Even among economists and finance gurus, there is disagreement about the financial rescue package that the US Congress approved last week. A very well argued viewpoint, which does not agree with the Treasury’s plan, is here. But the one thing everyone agrees upon is that Wall Street is going to change forever.
While legislators and companies look at what this means for the economy and for their businesses, most people, particularly students who are looking at a career in Finance, wonder about what this means for them. What follows in this post applies more to developed markets like the US and Western Europe. In developing markets like India, the same trends will manifest but I expect that the effect of the underlying economic growth on the financial sector can more than compensate for it.
In the near term, lasting at least two years but possibly more, employment in the Capital Markets will shrink. The accompanying chart is from a paper by Kemal Dervis. Those two lines in the chart are going to come down, quickly and painfully. The number of employees working in the Financial Sector is going to come down sharply. There will be a surfeit of experienced talent looking for jobs that aren’t there. That’s not good news for a graduate or MBA who’s looking to enter the workforce.
There are going to be changes that are more long-term as well. First, let’s look at the things that aren’t going to change.
In an earlier post The Worth of a Job, I had hypothesized that
If the person in a job can directly impact the company’s profit in a significant, measurable way that job will get paid more than someone in a job that doesn’t.
A finance job in the capital markets still fits this to a T. The advanced skills – in math and logic – are always going to be in short supply. So there’s no danger that finance whizzes entering the workforce won’t be able to make enough to move out of their parents’ house.
But some things are going to change. The focus is going to shift to fee-generating businesses – asset management, corporate advisory, trading on behalf of clients. Banks and publicly traded companies will not have anything close to the size of their own portfolios that they have today. Deleveraging and new regulations are going to take care of that.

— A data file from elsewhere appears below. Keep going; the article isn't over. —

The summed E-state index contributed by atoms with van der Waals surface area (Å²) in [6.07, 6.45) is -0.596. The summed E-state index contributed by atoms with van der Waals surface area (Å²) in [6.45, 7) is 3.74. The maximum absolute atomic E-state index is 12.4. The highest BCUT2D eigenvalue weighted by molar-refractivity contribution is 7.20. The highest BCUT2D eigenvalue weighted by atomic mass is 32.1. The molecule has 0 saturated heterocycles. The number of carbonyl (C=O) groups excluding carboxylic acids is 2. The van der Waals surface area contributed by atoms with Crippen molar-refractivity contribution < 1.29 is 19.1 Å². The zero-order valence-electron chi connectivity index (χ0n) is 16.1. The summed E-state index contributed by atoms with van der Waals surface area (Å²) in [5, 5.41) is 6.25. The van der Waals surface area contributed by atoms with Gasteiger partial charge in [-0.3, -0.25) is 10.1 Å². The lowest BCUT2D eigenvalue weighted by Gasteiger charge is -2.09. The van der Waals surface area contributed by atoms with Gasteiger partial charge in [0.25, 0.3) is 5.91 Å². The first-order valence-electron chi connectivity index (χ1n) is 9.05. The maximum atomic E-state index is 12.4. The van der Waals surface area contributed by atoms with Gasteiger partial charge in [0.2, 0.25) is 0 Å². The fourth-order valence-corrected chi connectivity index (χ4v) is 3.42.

Over the counter derivatives will shrink as banks and companies prefer exchange-traded instruments. That’s another big chunk of jobs that employed some of the smartest quants.
Outside of the banks it’ll be interesting to see how the less regulated hedge funds respond to these changes. Will they step into the vacuum and take on the mantle of financial innovation from yesterday’s investment banks? I doubt that. Leverage is certainly going to come down in hedge funds as well. And while they don’t have depositors, they do have pension funds as investors. I don’t think regulators will allow their current highly leveraged, black-box, lightly regulated status to continue. In this interconnected world of finance, size, by itself, determines the damage you can do if you fail. You don’t have to be a bank or a public company to hurt Main Street.
But the biggest change is going to be just the total number of jobs in capital markets. If the share of the EVA of the Financial sector comes down from the nearly 15% to say 10%, that could, all else remaining the same, bring down the number of jobs by a third. That kind of compression will seriously impact the intake of new employees into the industry.
So if you are thinking of a career in high finance, my advice will be to either get very, very good at it. Or keep your options open.